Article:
Harvard Business Review Criticizes “Long Tail”

Yup, apparently the fine folks at the Harvard Business Review have been looking, and the mantra of web marketing, “The Long Tail” apparently may be long, but it’s also very flat, almost impossible to monetize and it smells really bad (okay, maybe it doesn’t actually smell…).

The patterns that emerge in my research suggest that we won’t soon leave what Anderson calls “the water cooler era.” These patterns are far from new: They were described by William McPhee in the early 1960s, in Formal Theories of Mass Behavior. McPhee’s “theory of exposure” (see the sidebar “Consumers in the Head and Tail”) offers two relevant empirical generalizations: First, that a disproportionately large share of the audience for popular products consists of relatively light consumers, whereas a disproportionately large share of the audience for obscure products consists of relatively heavy consumers; and second, that consumers of obscure products generally appreciate them less than they do popular products. McPhee explored his theories in settings that typically provided fewer than a dozen alternatives. But my research reveals that his findings also hold true for the enormous assortments found online, even when sophisticated recommendation engines aim to stimulate demand for long-tail products.

Yeah, what he said… From what I get, he’s saying that we ought to concentrate on our popular products.  The  folks who by the strange deep catalog stuff are a flash in the pan.  It kind of makes sense to me…

To make it even more interesting, Long Tail author Chris Anderson responded :

Let me start by saying that the paper looks rock solid and I’m sure her analysis is accurate. But there is a subtle difference in the way we define the Long Tail, especially in the definitions of “head” and “tail”, that leads to very different results.

The best example of this is in what she describes as a growing “concentration” of sales around a relatively small number of blockbuster titles. In the Rhapsody data, she finds, the top 10% of titles (out of more than a million in that data sample) accounted for 78% of all plays, and the top 1% account for 32% of all plays. That sounds pretty concentrated around the head, until you reflect, as she notes, that “one percent of a million is still 10,000–[…]equal to the entire music inventory of a typical Wal-Mart store.”

Basically it comes down to the matter of defining “head” and “tail” which Anderson notes in his piece.  I strongly suggest reading both if you’re into marketing. After all. who doesn’t like a good marketing rumble.

Okay, I’m now wondering why I am blogging from my office att 5:45 on a Friday…see ya.

2 Replies to “Harvard Business Review Criticizes “Long Tail””

  1. One area where the Long Tail concept works is for advertising. I have tried with help from my friends at eCairn, and it works very well thank you: there is such a wealth of blogs that it is very hard to track what is good and what is not, but if you can, you have a gold mine.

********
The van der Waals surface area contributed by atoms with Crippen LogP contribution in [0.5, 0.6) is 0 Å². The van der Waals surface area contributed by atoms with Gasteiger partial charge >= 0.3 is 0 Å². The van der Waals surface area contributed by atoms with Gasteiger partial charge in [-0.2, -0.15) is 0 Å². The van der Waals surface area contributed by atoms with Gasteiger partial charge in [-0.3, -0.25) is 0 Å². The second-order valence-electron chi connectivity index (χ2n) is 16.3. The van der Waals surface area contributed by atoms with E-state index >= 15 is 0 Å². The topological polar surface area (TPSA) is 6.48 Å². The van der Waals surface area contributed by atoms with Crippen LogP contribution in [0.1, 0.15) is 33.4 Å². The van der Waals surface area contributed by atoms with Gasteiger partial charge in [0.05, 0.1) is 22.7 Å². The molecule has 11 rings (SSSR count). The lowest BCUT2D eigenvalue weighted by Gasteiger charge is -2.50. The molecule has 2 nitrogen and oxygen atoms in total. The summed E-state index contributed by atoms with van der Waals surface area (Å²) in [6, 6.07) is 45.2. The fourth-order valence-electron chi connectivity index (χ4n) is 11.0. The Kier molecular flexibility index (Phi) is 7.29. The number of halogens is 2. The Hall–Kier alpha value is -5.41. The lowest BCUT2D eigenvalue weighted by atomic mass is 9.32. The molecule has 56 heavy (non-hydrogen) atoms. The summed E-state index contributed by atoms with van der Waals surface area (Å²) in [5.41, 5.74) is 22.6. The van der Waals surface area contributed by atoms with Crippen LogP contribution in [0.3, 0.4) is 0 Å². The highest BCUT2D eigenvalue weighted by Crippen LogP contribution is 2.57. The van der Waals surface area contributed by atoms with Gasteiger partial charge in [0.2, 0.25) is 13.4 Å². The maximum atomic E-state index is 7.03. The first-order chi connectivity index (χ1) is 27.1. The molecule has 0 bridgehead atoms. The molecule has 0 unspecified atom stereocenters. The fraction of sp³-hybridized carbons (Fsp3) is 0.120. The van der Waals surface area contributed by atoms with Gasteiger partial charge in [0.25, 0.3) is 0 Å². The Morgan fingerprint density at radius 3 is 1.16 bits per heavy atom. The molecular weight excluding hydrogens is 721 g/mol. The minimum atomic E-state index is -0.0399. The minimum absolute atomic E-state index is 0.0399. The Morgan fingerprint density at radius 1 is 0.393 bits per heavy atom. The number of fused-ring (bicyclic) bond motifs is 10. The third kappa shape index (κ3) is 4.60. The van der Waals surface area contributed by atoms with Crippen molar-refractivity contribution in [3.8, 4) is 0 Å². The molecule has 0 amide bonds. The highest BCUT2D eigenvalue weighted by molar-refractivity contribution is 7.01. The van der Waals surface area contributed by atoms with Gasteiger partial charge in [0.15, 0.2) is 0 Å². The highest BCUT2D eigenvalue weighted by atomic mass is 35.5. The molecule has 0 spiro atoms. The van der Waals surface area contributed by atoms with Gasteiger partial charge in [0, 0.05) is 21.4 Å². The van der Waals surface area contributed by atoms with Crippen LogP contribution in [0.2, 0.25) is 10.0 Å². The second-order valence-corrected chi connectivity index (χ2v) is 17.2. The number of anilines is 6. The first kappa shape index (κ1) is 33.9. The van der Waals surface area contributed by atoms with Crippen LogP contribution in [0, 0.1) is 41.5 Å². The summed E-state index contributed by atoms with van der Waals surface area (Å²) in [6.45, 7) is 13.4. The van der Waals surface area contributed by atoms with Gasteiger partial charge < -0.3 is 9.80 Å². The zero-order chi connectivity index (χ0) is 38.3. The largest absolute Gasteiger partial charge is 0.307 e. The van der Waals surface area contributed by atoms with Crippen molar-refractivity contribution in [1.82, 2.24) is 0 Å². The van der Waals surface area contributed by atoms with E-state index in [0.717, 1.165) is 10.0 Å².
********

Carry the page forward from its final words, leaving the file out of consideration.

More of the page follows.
Take Google Ads: they offer ads based on keywords. But keywords are obviously not always relevant to a specific campaign. For example if I want to sell iPod accessories, the iPod keyword will get me on pages where people with the Zune hang out, and the reference to iPod is just there for comparison purposes. Or the keyword will get me on sites where people discuss various MP3 players, and again these guys are not my target. But on a blog where the guy owns an iPod and discuss the cool apps he is using, then I have a winner.
    Now there is a few big sites where it is clear who the audience is and why they come visit, but then the keywords on these blogs are expensive because everybody want to be there. And then there are many smaller sites, but they are hard to identify.
    However, if you can come up with a list of 2000 blogs that are relevant, with an average for each of 1000 visitors a month (not much, clearly not highly visible but quality blogs none the less) then you have a similar audience as for a big site (2M visitors in this example), and the good news is that nobody is fighting to advertise on these, so keywords are a lot cheaper. More bang for your buck.
    I have seen it happen in a real situation, and believe me in this example the Long Tail makes a lot of sense…

  2. In response to the previous comment:

    The HBS work is not about exceptions where it worked. It is about the generalization that Chris Anderson makes from these isolated incidents. Lee Gomes of WSJ said it nicely,

    “‘The Long Tail’ seems to have followed the template of many Wired articles: take a partly true, modestly interesting, tech-friendly idea and puff it up to Second Coming proportions.”

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